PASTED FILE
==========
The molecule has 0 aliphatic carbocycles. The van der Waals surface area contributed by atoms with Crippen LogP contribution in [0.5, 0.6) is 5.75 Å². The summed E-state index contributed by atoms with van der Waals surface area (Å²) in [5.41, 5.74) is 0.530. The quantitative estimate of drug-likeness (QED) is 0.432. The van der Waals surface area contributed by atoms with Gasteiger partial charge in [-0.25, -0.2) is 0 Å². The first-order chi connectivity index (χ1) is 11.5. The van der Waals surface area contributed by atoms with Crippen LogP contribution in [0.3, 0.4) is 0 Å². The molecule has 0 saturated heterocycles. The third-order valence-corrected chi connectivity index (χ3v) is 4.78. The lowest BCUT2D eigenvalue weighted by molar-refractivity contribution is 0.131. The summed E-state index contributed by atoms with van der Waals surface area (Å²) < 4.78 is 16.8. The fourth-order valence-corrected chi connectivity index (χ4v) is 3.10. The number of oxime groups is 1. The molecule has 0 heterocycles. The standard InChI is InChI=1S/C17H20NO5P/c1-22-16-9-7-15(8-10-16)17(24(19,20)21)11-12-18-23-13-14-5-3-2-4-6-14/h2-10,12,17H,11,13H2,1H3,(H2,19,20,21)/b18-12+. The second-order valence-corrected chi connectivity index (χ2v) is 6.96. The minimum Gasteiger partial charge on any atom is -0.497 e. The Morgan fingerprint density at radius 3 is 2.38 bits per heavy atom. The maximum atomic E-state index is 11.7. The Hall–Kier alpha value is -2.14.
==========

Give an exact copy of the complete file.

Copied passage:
The molecule has 0 aliphatic carbocycles. The van der Waals surface area contributed by atoms with Crippen LogP contribution in [0.5, 0.6) is 5.75 Å². The summed E-state index contributed by atoms with van der Waals surface area (Å²) in [5.41, 5.74) is 0.530. The quantitative estimate of drug-likeness (QED) is 0.432. The van der Waals surface area contributed by atoms with Gasteiger partial charge in [-0.25, -0.2) is 0 Å². The first-order chi connectivity index (χ1) is 11.5. The van der Waals surface area contributed by atoms with Crippen LogP contribution in [0.3, 0.4) is 0 Å². The molecule has 0 saturated heterocycles. The third-order valence-corrected chi connectivity index (χ3v) is 4.78. The lowest BCUT2D eigenvalue weighted by molar-refractivity contribution is 0.131. The summed E-state index contributed by atoms with van der Waals surface area (Å²) < 4.78 is 16.8. The fourth-order valence-corrected chi connectivity index (χ4v) is 3.10. The number of oxime groups is 1. The molecule has 0 heterocycles. The standard InChI is InChI=1S/C17H20NO5P/c1-22-16-9-7-15(8-10-16)17(24(19,20)21)11-12-18-23-13-14-5-3-2-4-6-14/h2-10,12,17H,11,13H2,1H3,(H2,19,20,21)/b18-12+. The second-order valence-corrected chi connectivity index (χ2v) is 6.96. The minimum Gasteiger partial charge on any atom is -0.497 e. The Morgan fingerprint density at radius 3 is 2.38 bits per heavy atom. The maximum atomic E-state index is 11.7. The Hall–Kier alpha value is -2.14.